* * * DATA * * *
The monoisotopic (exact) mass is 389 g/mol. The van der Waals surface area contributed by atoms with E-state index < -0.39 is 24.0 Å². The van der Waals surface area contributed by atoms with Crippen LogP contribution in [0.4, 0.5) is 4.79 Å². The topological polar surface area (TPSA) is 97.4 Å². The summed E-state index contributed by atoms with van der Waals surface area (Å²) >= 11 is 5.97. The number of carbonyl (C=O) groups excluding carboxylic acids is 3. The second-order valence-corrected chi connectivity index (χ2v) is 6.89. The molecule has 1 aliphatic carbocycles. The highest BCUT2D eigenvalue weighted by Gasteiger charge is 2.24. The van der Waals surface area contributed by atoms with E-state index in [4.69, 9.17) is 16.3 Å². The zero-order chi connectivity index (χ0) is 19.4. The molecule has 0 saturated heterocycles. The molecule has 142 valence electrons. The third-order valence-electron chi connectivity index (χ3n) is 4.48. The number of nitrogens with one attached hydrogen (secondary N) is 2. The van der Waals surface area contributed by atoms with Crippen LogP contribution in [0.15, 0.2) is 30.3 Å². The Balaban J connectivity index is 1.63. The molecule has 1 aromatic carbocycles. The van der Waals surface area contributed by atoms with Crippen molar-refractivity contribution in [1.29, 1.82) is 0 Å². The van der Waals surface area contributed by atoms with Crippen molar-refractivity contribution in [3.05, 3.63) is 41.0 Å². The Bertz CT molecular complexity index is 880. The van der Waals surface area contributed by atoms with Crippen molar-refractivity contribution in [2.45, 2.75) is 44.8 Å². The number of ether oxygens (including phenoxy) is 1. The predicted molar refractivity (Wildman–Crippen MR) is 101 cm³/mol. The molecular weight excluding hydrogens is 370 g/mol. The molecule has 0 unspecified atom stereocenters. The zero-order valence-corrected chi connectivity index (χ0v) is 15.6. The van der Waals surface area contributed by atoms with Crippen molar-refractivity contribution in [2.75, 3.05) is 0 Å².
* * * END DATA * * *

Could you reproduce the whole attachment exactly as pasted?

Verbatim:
The monoisotopic (exact) mass is 389 g/mol. The van der Waals surface area contributed by atoms with E-state index < -0.39 is 24.0 Å². The van der Waals surface area contributed by atoms with Crippen LogP contribution in [0.4, 0.5) is 4.79 Å². The topological polar surface area (TPSA) is 97.4 Å². The summed E-state index contributed by atoms with van der Waals surface area (Å²) >= 11 is 5.97. The number of carbonyl (C=O) groups excluding carboxylic acids is 3. The second-order valence-corrected chi connectivity index (χ2v) is 6.89. The molecule has 1 aliphatic carbocycles. The highest BCUT2D eigenvalue weighted by Gasteiger charge is 2.24. The van der Waals surface area contributed by atoms with E-state index in [4.69, 9.17) is 16.3 Å². The zero-order chi connectivity index (χ0) is 19.4. The molecule has 0 saturated heterocycles. The molecule has 142 valence electrons. The third-order valence-electron chi connectivity index (χ3n) is 4.48. The number of nitrogens with one attached hydrogen (secondary N) is 2. The van der Waals surface area contributed by atoms with Crippen LogP contribution in [0.15, 0.2) is 30.3 Å². The Balaban J connectivity index is 1.63. The molecule has 1 aromatic carbocycles. The van der Waals surface area contributed by atoms with Crippen molar-refractivity contribution in [1.29, 1.82) is 0 Å². The van der Waals surface area contributed by atoms with Crippen molar-refractivity contribution in [3.05, 3.63) is 41.0 Å². The Bertz CT molecular complexity index is 880. The van der Waals surface area contributed by atoms with Crippen molar-refractivity contribution in [2.45, 2.75) is 44.8 Å². The number of ether oxygens (including phenoxy) is 1. The predicted molar refractivity (Wildman–Crippen MR) is 101 cm³/mol. The molecular weight excluding hydrogens is 370 g/mol. The molecule has 0 unspecified atom stereocenters. The zero-order valence-corrected chi connectivity index (χ0v) is 15.6. The van der Waals surface area contributed by atoms with Crippen molar-refractivity contribution in [2.75, 3.05) is 0 Å².